Divorce and remarriage are more common than ever today. Blended families require extra attention from estate planning attorneys, but this extra attention to detail is crucial to avoiding costly legal fees for probate litigation and more.
Prenuptial Agreements are Your Friends
Two people blending a family can protect their goals and financial resources by entering into a prenuptial agreement. While a prenup may not be necessary for couples entering a first marriage, for a second marriage or any more after that there are all sorts of complex issues that may make such an agreement not only useful but necessary.
- Before getting married, people should discuss estate issues with their new intended spouse;
- A prenup ensures that both parties enter into the relationship with a clear understanding of assets and intentions;
- Both sides have a chance to discuss this plan with an attorney.
Separate Checking & Savings Accounts
We encourage newly married couples to clarify any ground rules up front regarding “yours,” “mine,” and “ours” in order to avoid confusion. Understanding each other’s finances is key to avoiding fights down the road. Many people will start out having separate checking and savings accounts, primarily using them to pay for personal expenses, including those for children from a previous marriage. Don’t combine your accounts before speaking to an attorney!
If you choose to maintain a joint account for ongoing expenses as a couple, it’s important to discuss how much each spouse is going to contribute monthly – an equal amount or a percentage.
Update End-of-Life Medical Documents
Who gets to make end-of-life decisions? If people don’t put their wishes in writing, their loved ones can be left with legal disputes and family fights at one of the most difficult times in their lives.
Talk with your future spouse about this issue.
Children from a previous marriage may have very different ideas about who should make decisions about health care and what decisions should occur. Without specifying those wishes in a living will, also called an advanced healthcare directive, you are looking at thousands in potential litigation.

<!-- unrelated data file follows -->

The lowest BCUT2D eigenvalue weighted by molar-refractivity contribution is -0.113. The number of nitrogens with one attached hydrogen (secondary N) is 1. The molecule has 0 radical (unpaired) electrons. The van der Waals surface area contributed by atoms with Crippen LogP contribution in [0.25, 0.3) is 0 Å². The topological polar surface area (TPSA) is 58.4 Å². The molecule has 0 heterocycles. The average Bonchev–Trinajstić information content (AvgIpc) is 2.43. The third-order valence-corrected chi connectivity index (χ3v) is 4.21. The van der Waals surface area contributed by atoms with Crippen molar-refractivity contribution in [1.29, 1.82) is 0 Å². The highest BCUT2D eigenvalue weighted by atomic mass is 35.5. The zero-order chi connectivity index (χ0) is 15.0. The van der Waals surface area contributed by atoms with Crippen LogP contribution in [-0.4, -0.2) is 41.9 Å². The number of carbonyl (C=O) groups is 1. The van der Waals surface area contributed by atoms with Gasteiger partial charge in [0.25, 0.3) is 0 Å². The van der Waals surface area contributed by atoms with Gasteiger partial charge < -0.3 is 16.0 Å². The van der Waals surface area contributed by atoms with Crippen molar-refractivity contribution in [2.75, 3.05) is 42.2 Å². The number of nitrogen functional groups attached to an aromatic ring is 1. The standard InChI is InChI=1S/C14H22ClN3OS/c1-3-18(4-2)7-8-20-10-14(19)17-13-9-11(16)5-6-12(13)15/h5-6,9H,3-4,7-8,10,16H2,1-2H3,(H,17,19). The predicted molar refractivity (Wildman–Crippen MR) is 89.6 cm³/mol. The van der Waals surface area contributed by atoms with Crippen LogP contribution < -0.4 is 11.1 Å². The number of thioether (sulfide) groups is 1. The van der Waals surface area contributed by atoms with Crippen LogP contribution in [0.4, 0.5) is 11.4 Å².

Update Your Will & Other Documents
In our experience, the ugliest family disputes that occur after someone passes away are not about money but possessions with sentimental value. Even the smallest item can have a significant emotional value, and squabbles over these belongings can cause rifts that are difficult to heal. Discuss your intentions with your family BEFORE you pass away.
Trusts should be as specific as possible about what each beneficiary is to receive. Once again, add this to your discussion.
For those who wish to leave assets to stepchildren, it’s important to include those directives in the trust or will. Stepchildren are not generally considered legal heirs, and they won’t inherit anything without being named in these documents. This is a rue awakening to those who don’t receive an inheritance when expected.
Estate plans can also become complex when a person wants to provide for his or her surviving spouse and still give the children access to inheritances as soon as possible.
For people with children by a previous marriage, a trust can be a good way to protect their inheritance. It can also be used to help ensure that any previous spouses or step-children who were part of that marriage are not inadvertently disinherited by the new relationship.
Prevent Legal Issues For Your Blended Family – Talk To Professionals
Experienced estate planning attorneys understand the unique challenges facing blended families. If you need to discuss the use of trusts or other asset protection strategies, please contact our office. We encourage people to have discussions and to communicate clearly with loved ones about their final goal: a happily blended family that remains a family after the parents have passed.
Avoid litigation. Plan Ahead. I’m glad to help you with questions about preventing legal problems for your blended family. Give me a call at the Weaver Firm – Attorneys at 817-683-9016 or visit WeaverLegal.net to learn more about our services.
Travis Weaver, Attorney